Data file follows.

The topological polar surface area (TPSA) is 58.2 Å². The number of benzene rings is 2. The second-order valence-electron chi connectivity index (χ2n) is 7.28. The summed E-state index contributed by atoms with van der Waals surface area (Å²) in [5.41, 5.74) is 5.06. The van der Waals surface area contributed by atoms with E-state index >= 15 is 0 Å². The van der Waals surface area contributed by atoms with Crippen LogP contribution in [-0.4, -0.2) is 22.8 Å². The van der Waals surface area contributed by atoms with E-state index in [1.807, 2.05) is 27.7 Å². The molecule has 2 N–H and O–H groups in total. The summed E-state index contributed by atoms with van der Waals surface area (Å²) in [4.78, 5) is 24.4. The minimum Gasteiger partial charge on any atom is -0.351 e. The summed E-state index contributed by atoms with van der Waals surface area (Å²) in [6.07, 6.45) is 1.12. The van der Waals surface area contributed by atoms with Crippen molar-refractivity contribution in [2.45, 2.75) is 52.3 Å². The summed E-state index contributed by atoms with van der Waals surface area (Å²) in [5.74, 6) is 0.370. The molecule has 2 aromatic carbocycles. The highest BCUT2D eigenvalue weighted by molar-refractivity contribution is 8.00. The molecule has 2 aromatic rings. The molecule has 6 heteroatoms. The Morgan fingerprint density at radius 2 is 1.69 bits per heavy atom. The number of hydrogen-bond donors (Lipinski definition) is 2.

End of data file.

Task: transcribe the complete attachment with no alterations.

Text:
The topological polar surface area (TPSA) is 58.2 Å². The number of benzene rings is 2. The second-order valence-electron chi connectivity index (χ2n) is 7.28. The summed E-state index contributed by atoms with van der Waals surface area (Å²) in [5.41, 5.74) is 5.06. The van der Waals surface area contributed by atoms with E-state index >= 15 is 0 Å². The van der Waals surface area contributed by atoms with Crippen LogP contribution in [-0.4, -0.2) is 22.8 Å². The van der Waals surface area contributed by atoms with E-state index in [1.807, 2.05) is 27.7 Å². The molecule has 2 N–H and O–H groups in total. The summed E-state index contributed by atoms with van der Waals surface area (Å²) in [4.78, 5) is 24.4. The minimum Gasteiger partial charge on any atom is -0.351 e. The summed E-state index contributed by atoms with van der Waals surface area (Å²) in [6.07, 6.45) is 1.12. The van der Waals surface area contributed by atoms with Crippen molar-refractivity contribution in [2.45, 2.75) is 52.3 Å². The summed E-state index contributed by atoms with van der Waals surface area (Å²) in [5.74, 6) is 0.370. The molecule has 2 aromatic carbocycles. The highest BCUT2D eigenvalue weighted by molar-refractivity contribution is 8.00. The molecule has 2 aromatic rings. The molecule has 6 heteroatoms. The Morgan fingerprint density at radius 2 is 1.69 bits per heavy atom. The number of hydrogen-bond donors (Lipinski definition) is 2.